TripleLift shows how to create a native ad in a matter of minutes
TripleLift’s Elisa Huh showed ‘nonferencers’ today how native programmatic can scale, quickly and easily, with brands able to create native ads faster than they can make a drink.
TripleLift challenged ‘nonferencers’ today to create a native ad faster than you can create a really good cocktail, after Elisa Huh, director, partner management, shared a demo of its easy to use Wizard platform.
Those taking part were competing to win an Amazon Echo Dot, a TripleLift webcam and a Sony speaker.
Having asked the audience to grab their laptops, download Chrome and grab a USB stick from the tables in front of them, competitors raced to create an ad that is truly native in feel and which would be similar to the brand content created with the help of Wizard and which allows custom placements across publishers. “This is what makes native programmatic scale,” said Huh, sharing with the audience the fact that TripleLift is also IAB UK Gold Standard certified.
The interactive session really taught those present how to create a native ad that they could share with colleagues or with clients, in a matter of minutes. Cheers!
Total Media read your mind using biometrics
The session kicked off with a prize. Delegates looked under their chairs and won a book called Be More Pirate which Total Media are inspired by. The key for them is moving forward the conversation by challenging, using tech and experimenting more - Being more pirate me hearties. Watching videos that took focus on different areas, they highlighted whether we were engaged or not as consumers. James Duffy and Phil Palmer brought a lucky winner on stage to get into their mind with a biometric response detector. We understood through eye tracking and sweat sensors, amongst other tech, what made them tick showing how they can test ad effectiveness and really get under the skin of consumers. Turns out Theresa May’s video is still genuinely funny.
Power, Responsibility and Choice from UK Newsbrands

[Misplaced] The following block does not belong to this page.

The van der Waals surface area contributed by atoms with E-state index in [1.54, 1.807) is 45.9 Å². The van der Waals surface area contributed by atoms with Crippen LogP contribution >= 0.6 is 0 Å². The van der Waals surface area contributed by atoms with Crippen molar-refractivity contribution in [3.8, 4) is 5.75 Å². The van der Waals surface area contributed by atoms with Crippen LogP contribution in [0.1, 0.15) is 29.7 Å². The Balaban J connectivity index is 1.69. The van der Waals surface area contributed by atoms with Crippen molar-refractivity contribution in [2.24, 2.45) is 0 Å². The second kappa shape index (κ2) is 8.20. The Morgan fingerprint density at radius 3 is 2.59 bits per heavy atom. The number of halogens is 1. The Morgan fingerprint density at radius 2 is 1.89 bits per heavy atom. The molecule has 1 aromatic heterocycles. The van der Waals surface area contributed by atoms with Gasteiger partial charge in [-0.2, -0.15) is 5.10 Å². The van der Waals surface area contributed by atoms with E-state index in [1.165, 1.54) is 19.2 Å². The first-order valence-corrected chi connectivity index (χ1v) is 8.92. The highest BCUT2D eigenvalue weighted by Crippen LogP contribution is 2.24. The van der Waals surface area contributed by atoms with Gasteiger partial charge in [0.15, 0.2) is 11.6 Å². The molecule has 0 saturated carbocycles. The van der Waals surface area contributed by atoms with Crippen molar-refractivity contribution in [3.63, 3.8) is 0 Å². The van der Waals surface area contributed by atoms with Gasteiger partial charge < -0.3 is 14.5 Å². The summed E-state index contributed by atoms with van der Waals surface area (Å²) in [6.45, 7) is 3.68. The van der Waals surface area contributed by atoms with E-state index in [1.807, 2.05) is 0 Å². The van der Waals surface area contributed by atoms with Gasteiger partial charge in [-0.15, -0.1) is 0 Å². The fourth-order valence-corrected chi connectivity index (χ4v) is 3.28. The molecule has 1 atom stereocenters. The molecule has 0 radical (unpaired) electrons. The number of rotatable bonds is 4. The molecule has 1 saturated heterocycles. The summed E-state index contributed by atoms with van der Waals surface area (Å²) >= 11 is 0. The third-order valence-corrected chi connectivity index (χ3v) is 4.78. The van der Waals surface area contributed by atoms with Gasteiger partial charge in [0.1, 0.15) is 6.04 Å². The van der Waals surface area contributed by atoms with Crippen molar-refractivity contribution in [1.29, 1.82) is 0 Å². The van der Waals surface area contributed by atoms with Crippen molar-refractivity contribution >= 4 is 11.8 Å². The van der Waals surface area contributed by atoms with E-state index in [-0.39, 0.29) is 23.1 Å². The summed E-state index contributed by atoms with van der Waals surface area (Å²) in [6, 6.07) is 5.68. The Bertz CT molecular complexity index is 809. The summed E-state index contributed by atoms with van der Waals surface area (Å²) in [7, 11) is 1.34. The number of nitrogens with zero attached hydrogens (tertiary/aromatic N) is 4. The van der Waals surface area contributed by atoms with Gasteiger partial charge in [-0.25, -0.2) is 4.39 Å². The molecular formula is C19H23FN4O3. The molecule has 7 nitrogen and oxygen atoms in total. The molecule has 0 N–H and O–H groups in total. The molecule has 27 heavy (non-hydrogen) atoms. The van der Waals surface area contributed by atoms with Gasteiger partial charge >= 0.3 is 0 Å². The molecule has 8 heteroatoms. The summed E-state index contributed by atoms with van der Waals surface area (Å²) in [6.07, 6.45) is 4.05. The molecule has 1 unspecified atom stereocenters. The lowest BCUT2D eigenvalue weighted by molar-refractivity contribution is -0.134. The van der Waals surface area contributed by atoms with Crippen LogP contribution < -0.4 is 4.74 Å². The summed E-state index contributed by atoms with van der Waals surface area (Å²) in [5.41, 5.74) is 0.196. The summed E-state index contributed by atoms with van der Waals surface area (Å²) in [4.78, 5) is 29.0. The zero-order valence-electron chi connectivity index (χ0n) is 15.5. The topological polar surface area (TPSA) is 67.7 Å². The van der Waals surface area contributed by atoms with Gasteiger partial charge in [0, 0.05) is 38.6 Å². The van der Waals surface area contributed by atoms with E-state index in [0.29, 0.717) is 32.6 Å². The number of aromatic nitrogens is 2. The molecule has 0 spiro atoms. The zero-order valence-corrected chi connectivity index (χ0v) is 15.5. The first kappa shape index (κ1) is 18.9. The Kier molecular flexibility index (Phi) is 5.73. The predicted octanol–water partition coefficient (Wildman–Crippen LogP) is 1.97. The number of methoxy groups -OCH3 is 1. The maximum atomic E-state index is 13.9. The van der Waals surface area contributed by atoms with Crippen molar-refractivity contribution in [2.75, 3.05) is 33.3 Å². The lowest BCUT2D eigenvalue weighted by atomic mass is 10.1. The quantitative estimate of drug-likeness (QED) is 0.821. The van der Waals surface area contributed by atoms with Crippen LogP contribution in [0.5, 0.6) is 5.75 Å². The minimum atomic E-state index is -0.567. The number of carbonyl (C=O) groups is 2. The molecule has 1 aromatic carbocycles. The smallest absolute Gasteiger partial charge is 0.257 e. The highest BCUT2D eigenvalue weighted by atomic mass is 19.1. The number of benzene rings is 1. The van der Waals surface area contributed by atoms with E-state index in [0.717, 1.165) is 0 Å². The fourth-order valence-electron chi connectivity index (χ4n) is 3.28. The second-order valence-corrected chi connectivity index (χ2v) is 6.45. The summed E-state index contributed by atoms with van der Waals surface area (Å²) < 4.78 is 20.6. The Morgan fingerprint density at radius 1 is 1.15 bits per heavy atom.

This session was all about making us think about the decisions news publishers make every day about the stories, photos and reviews they publish. And what the consequences are of getting this wrong. Nick Hewat, Guardian News & Media, introduced proceedings with the striking comment that Newsbrands create a product, from scratch, 365 days of the year. He then passed to Matt Bailey, The Telegraph, who took us through the thought processes, arguments and opinions that are formed as they take a blank flat plan, in 14 hours, through to a panoply of full pages. Laura Cohen, Good Housekeeping Institute, was up next who demonstrated the rigor that goes into the 6,000-plus reviews now on their site. Having been testing consumer products since 1924, GHI is the oldest testing body in the UK, providing expert, impartial reviews for white goods, beauty products, vibrators(!) and everything in-between. This section concluded with a live mince pie taste test, which Richard Eyre CBE did a sterling job on stage, but was perhaps trumped by the surprise appearance of the GHI taste test lead. Rebecca Holman from Gracia was up next, with an audience Q&A that demonstrated the questions they ask before publishing a story, to ensure it meets the need of their audience and adds to the conversation, rather than the noise. The session concluded with Katy Winter, Mail Metro Media Group, giving us all a chance to vote on the pictures their Image Desk receive, to see if we’d have made the same decision. With every photograph reviewed against 15 criteria, it’s not as easy or clear cut as many may think. Did you know, for example, that it’s illegal in the UK to take a photograph from boat to boat? So, don’t use your dingy to try and grab that snap of the Beckhams on their yacht!
To check out the latest action go to https://www.iabuk.com/news-opinion